For decades B.C. failed to address selenium pollution in the Elk Valley. Now no one knows how to stop it.

For decades B.C. failed to address selenium pollution in the Elk Valley. Now no one knows how to stop it.

SOURCE: The Narwhal DATE: December 4, 2018 SNIP: If you follow the crystalline waters of the Fording River up the Elk Valley, past Josephine Falls, you’ll discover a small pocket of genetically pure westslope cutthroat trout prized by fly fishers from around the world. The species is known for sparse, dark freckles that run along the contours of an arched back and the signature orange-pink slits that gouge both sides of its throat. Small teeth line the entirety of its mouth, even under the tongue. The meandering oxbows of the Upper Fording have created the unique conditions for this particular population of westslope cutthroat trout to remain genetically distinct, not having bred or ‘hybridized’ with other nearby populations. Yet these very same gentle waters now threaten to bring an end to this particular lineage of westslope cutthroat trout, first noted in the journals of Lewis and Clark and christened with the scientific name Oncorhynchus clarkii lewisi. Selenium pollution, leaching from manmade mountains of waste rock, has inundated the waterways of the Elk Valley, depositing itself in the docile currents of the Fording and Elk Rivers. First, selenium settles in slow moving waters where it is converted into organic compounds by bacteria. It is then taken up by algae which are eaten by bugs which, in turn, are eaten by fish. As the contaminant accumulates in trout it can lead to ghastly facial and spinal deformities, an absence of the plates that overlay and protect the fish’s fleshy gills and — where deformities make survival impossible — death. In 2014 an expert report prepared for Environment Canada warned that selenium...
Roving gangs of “yellow vest” militants set heart of Paris ablaze

Roving gangs of “yellow vest” militants set heart of Paris ablaze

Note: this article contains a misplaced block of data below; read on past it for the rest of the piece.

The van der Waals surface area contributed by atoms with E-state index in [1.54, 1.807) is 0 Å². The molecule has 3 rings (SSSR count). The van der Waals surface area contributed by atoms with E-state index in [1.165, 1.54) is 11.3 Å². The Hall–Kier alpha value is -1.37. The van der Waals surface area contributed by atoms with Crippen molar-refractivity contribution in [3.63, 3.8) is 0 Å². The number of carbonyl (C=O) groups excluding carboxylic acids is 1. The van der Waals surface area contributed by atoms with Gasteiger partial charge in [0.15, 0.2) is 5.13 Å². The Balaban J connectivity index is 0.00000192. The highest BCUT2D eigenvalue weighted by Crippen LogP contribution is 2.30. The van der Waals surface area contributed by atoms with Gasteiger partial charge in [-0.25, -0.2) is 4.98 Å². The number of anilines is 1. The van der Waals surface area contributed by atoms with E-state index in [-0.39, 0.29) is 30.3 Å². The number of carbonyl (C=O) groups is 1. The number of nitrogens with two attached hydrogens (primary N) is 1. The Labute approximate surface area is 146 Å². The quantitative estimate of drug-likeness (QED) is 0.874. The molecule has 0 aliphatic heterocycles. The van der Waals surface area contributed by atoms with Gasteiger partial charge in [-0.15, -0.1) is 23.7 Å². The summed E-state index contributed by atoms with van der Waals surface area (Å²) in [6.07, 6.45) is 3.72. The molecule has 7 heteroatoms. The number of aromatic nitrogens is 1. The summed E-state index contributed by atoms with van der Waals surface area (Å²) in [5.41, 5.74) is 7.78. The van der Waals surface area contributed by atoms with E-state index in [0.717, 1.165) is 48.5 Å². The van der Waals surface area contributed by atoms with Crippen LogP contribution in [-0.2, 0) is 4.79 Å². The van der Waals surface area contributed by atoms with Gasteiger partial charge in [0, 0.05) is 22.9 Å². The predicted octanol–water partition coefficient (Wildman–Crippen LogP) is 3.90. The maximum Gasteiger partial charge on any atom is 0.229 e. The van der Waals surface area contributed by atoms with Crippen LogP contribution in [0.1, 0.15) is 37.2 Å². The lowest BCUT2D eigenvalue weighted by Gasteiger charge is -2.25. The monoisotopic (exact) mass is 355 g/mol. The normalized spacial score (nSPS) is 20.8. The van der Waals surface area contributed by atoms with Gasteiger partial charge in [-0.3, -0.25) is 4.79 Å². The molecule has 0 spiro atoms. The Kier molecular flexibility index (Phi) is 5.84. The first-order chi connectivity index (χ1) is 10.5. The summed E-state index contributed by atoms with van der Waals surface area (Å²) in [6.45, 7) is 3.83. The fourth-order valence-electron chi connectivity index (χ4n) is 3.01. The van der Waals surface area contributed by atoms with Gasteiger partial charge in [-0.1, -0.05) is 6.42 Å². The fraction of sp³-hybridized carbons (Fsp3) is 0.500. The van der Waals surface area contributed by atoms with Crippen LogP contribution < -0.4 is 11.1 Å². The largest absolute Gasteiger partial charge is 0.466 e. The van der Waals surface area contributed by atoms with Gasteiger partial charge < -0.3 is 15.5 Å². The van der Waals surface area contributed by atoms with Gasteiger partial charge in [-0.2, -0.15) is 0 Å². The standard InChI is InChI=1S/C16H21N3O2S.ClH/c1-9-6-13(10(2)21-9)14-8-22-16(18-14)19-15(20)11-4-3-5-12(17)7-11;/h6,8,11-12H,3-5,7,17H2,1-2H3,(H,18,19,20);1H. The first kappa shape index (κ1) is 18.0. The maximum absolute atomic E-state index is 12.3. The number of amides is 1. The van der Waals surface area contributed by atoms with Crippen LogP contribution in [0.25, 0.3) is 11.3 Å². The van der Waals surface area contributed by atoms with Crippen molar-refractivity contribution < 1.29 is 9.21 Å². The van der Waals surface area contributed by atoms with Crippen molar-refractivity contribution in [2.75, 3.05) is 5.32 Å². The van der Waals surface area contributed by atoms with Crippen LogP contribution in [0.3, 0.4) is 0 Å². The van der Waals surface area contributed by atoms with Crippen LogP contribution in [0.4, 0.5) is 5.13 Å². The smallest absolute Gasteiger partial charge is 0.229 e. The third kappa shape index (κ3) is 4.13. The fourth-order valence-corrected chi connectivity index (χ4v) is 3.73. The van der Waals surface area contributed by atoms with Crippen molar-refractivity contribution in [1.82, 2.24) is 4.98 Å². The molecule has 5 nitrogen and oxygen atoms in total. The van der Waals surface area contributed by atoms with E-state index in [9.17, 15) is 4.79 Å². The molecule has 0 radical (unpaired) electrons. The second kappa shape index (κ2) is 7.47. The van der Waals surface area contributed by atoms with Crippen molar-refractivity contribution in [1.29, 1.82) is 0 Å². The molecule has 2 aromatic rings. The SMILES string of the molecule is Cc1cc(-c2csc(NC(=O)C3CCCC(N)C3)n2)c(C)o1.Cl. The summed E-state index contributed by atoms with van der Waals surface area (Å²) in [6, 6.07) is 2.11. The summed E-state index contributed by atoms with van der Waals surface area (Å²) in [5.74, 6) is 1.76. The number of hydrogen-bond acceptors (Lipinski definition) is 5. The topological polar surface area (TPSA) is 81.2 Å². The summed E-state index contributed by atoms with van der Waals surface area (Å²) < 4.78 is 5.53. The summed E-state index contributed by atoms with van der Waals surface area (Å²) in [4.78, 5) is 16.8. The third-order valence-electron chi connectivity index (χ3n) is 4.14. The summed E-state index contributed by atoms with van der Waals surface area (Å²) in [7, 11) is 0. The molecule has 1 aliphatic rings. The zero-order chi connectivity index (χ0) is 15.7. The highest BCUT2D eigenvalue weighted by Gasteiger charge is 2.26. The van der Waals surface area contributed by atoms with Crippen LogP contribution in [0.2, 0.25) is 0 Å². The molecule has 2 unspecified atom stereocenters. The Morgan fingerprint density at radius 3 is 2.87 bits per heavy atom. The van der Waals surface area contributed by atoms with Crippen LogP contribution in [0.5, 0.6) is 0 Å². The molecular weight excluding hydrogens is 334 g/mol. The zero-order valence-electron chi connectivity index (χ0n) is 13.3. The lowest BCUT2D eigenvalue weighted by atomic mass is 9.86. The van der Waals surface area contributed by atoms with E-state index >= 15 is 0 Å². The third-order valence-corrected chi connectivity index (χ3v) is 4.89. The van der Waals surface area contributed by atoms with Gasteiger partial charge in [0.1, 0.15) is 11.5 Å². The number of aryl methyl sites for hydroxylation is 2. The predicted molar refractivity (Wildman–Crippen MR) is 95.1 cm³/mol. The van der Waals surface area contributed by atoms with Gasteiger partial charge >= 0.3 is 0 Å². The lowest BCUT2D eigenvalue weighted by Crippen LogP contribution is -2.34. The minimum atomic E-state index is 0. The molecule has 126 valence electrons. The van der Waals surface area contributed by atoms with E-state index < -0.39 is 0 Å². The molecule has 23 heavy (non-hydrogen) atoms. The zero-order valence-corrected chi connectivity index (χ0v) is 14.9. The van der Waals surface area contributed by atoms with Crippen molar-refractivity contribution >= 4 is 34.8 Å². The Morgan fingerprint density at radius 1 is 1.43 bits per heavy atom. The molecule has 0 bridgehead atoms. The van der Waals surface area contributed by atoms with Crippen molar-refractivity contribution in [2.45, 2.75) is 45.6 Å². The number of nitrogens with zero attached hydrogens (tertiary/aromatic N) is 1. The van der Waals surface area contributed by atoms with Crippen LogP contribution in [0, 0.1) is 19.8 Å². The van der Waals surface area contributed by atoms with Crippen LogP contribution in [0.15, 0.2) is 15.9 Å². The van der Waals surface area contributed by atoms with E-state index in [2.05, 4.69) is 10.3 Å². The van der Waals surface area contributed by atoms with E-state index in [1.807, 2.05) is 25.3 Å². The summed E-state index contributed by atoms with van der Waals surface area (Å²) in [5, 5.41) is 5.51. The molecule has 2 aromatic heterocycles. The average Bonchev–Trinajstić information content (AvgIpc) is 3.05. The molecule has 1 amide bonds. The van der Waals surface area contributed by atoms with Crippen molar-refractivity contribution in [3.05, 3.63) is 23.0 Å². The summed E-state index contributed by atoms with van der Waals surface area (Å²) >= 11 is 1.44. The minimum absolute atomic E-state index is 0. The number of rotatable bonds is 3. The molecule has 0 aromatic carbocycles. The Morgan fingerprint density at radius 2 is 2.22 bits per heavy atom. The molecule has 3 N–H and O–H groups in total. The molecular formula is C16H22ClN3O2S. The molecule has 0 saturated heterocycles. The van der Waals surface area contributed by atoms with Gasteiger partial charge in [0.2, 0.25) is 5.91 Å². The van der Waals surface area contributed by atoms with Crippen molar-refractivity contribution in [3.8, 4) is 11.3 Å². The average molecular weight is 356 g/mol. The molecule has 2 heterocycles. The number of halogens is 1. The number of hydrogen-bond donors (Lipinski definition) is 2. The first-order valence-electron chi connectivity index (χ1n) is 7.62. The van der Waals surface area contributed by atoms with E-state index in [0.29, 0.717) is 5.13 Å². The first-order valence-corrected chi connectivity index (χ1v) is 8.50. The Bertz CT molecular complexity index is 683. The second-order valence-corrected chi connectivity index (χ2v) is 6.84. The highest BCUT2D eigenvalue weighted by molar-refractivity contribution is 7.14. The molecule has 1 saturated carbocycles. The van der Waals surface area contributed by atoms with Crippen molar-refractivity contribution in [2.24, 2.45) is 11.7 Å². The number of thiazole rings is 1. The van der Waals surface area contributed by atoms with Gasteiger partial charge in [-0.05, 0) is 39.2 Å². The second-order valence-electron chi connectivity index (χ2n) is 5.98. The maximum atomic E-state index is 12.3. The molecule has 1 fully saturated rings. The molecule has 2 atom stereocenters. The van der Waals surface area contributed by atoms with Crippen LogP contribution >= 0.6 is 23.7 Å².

SOURCE: Reuters DATE: December 1, 2018 SNIP: Groups of young men with faces masked, some carrying metal bars and axes, rioted on the streets of central Paris on Saturday, setting a dozen vehicles ablaze and torching buildings, unleashing the city’s worst urban unrest for years. Police said several hundred far-right and far-left extremists had infiltrated a demonstration by some 5,000 calmer “yellow vest” protesters who had gathered in the capital to denounce President Emmanuel Macron’s fuel tax increases. Youths smashed the windows of the flagship Apple Store on the Champs Elysees which opened just a few weeks ago. A boutique on the Rue Rivoli was broken into and looted. Banks were vandalized and scrawled with anti-government graffiti. “We are in a state of insurrection, I’ve never seen anything like it,” Jeanne d’Hauteserre, the mayor of the city’s 8th arrondissement, near the Arc de Triomphe, told BFM TV. On the Rue de la Paix, one of Paris’s most expensive shopping streets, Christmas trees were left smouldering after firemen put out at least three blazes. The jewelry stores and fashion boutiques were locked up, but the Christmas decorations on the street were still sparkling. It is the third week of national unrest by the movement — named after the high-visibility jackets that all motorists in France must carry in their vehicles — and the second consecutive weekend of violent disturbance in...